Thursday, July 26, 2007

Back to Blackhorse

Our trip to Blackhorse went well. It was obviously the most bittersweet of all the training because of my relationship with all of the officers there.

Since I’ve told you about the travel to each location let me comment on our trip to Blackhorse – it was fast and easy. Since Blackhorse is just down the road it was a short drive down on the mail truck. The thing that was new and different was the fact that the road between here and Blackhorse is now completely paved. It’s been almost two months since I was last there and I was amazed and impressed with how much work has been done. They are now working on the road between here and downtown Kabul. At some point the Afghans will have a nice road/highway to travel on.

The other construction project that impressed me was the hand-made rock wall that stretched for kilometers between the KMTC and Blackhorse. It’s incredible to watch the process. First they dig trenches by hand 5-6 feet deep where they set the foundations. Then they build the wall 8-10 feet above ground with razor wire in the top. These walls are incredible, really fine craftsmanship. Here’s a picture of me and Batman, who accompanied me to Blackhorse, in front of a section of the wall. The wall is covered with a thick coating of dust but hopefully you can get an idea of the kind of work these walls entail.

On Blackhorse they are making rock-paved water drainage canals, for lack of a better term. Once again, the craftsmanship is extraordinary. Here I am in front of one under construction.

Our classes went great. As always, lots of questions dealing with their own particular needs. It helped that I knew the challenges, issues and cases they’ve dealt with over the past year so I was able to answer a lot of questions right up front.

The “highlight” of the experience was the controversial “ass-stabbing” case that’s been going on. It originated from the KMTC and has been referred to the 201st for prosecution. Because I know some of the players in this drama look at my blog on occasion I won’t go into the details. Suffice it to say that there have been extreme differences of opinion on how this case should be handled. Both sides are on the extreme end of each spectrum with each side flinging accusations of corruption on the one hand to over reacting on the other. The truth is somewhere in between. I have stayed out of it until now but again, because of who has read my blog will refrain from sharing the details of what happened. Ask me about it later and I’ll give you and earful. The case is still ongoing and if the investigation goes where it now appears to be going we may have criminal charges against not only the “ass-stabber” but against his father and uncle. It will be interesting to see how it ultimately plays out.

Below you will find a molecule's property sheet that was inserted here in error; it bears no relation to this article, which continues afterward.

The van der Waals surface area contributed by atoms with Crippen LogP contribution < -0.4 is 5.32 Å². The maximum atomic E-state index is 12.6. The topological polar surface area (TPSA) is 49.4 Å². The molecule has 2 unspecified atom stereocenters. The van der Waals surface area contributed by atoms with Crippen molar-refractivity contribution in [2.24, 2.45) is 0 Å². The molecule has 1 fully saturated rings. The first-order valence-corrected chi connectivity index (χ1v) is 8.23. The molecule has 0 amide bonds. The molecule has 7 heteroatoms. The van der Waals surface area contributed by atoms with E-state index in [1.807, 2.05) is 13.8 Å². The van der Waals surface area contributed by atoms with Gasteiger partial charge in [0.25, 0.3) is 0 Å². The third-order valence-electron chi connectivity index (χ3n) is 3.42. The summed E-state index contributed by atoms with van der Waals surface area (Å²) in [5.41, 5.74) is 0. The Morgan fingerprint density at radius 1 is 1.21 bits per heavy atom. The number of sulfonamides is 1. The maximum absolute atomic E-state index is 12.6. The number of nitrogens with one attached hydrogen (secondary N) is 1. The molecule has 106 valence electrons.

Blackhorse has changed since I’ve been gone. When we arrived a year ago there were just over 200 people there. That number has more than doubled. It means that living quarters are tight, open spaces has been filled with more b-huts and tents, the chow hall is crowded and the quality of food has greatly diminished. I never thought I’d say this but I actually missed the chow hall at Phoenix despite all the “complaining” I’ve been doing recently. I’ve got to learn to keep my mouth shut and quit complaining. I realized that I’ve grown accustomed to Phoenix, primarily my private room. It’s funny how a little thing like privacy makes a HUGE difference in your quality of life. Even when I was in the single room as opposed to my double sized room, I still loved being able to retreat to my own private haven.